I’m sure you have noticed the large Helicopter Association International (HAI) headquarters near the flightline, and also several helicopters of all sizes and types spread around the Oshkosh AirVenture grounds. That’s new. Helicopters have been fairly rare here over the years. But the future looks very bright for rotary-wing flying.
Just a few years ago helicopters were in the dumper along with all other segments of aviation after the economy collapsed in the fall of 2008. But helicopters have made a strong, and to many of us, surprising recovery. Helicopter sales are booming, and flight hours are soaring.
The reasons for increasing helicopter demand are many and include a growing oil and gas industry, construction, patrol and surveillance, firefighting, and so on. It’s really pretty easy to sum up the demand for helicopters—they do what no other aircraft can do because they can hover, and take off and land vertically.
Another factor in helicopter growth is that, compared to fixed-wings, the helicopter is truly a global machine. According to a survey by Honeywell only about half of all helicopters, and those on order, fly in the Western Hemisphere. The other half of the helicopter fleet is spread across the rest of the world.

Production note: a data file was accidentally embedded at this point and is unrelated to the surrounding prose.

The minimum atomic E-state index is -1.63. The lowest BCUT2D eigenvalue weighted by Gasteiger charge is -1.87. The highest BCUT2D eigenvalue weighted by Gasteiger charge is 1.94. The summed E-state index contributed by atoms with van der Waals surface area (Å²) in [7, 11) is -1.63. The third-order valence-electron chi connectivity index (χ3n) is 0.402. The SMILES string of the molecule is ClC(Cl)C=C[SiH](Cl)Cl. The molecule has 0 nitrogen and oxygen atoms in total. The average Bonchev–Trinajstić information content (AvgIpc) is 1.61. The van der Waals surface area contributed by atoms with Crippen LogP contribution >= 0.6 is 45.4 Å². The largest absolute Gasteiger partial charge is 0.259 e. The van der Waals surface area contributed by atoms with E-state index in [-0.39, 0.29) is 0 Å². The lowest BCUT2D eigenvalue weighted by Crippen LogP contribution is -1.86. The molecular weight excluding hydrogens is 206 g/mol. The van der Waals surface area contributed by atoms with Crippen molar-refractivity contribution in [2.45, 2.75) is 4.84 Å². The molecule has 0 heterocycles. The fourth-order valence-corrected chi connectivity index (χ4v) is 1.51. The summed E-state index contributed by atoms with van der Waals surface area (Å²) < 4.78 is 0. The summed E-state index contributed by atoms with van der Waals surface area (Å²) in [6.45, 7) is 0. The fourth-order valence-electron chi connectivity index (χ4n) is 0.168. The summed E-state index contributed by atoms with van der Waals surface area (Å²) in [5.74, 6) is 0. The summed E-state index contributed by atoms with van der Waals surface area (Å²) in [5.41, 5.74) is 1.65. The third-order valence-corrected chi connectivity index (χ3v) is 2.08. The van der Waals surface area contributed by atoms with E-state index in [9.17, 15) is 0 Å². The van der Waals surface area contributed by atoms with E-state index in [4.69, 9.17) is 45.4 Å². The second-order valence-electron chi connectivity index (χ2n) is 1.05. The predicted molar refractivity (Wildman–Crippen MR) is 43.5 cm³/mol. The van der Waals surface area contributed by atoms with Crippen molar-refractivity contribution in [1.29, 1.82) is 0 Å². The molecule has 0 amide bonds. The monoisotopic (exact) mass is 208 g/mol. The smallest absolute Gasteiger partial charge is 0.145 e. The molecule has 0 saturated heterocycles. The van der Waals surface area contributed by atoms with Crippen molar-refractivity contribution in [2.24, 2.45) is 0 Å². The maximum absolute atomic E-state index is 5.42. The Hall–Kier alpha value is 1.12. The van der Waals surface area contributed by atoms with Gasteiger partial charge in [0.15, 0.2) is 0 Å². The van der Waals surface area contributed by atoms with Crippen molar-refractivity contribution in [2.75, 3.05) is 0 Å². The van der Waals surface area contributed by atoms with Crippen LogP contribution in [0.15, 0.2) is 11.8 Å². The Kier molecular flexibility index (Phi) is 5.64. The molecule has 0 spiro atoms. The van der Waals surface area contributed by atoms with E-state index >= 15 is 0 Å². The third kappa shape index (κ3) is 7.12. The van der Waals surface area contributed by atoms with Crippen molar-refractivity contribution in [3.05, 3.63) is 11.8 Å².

In fixed-wing aircraft North America alone accounts for well more than half of all aircraft, and the developed world accounts for the huge majority. Most of us expect the airplane fleet to grow over the coming years in the developing world, but helicopters are already there.
Helicopters are also different from airplanes in their mission. Most rotary-wing machines work for a living performing all sorts of utility or military missions. Very few helicopters spend their lives carrying passengers the way the majority of fixed-wing airplanes do. That means helicopter flying and growth in the fleet responds very directly to economic factors.
The growth in helicopter flying is good for all of us in aviation because it creates jobs building and maintaining the aircraft. And cockpit seats need to be filled. And this is a fact, not myth. There is a helicopter pilot shortage right now, not next year or some point in the future. Matt Zuccaro, president of HAI, told me that he personally knows of several helicopter operators that are not growing and adding helicopters to their fleets as fast as they could because they can’t find enough pilots.
During the Vietnam War years the U.S. Army trained many thousands of helicopter pilots. The Vietnam glut of helicopter pilots soaked up the flying jobs for decades. But people from the Vietnam era are now in their 60s, or even 70s, and are timing out quickly. That generation is now moving on, creating many opportunities for younger pilots.
We welcome the HAI to Oshkosh and the many helicopter companies who have brought aircraft here. The helicopter presence at Oshkosh can only grow along with expansion of the fleet. Rotary-wing is truly a bright spot in all of aviation, and a career path any aspiring young pilot should examine.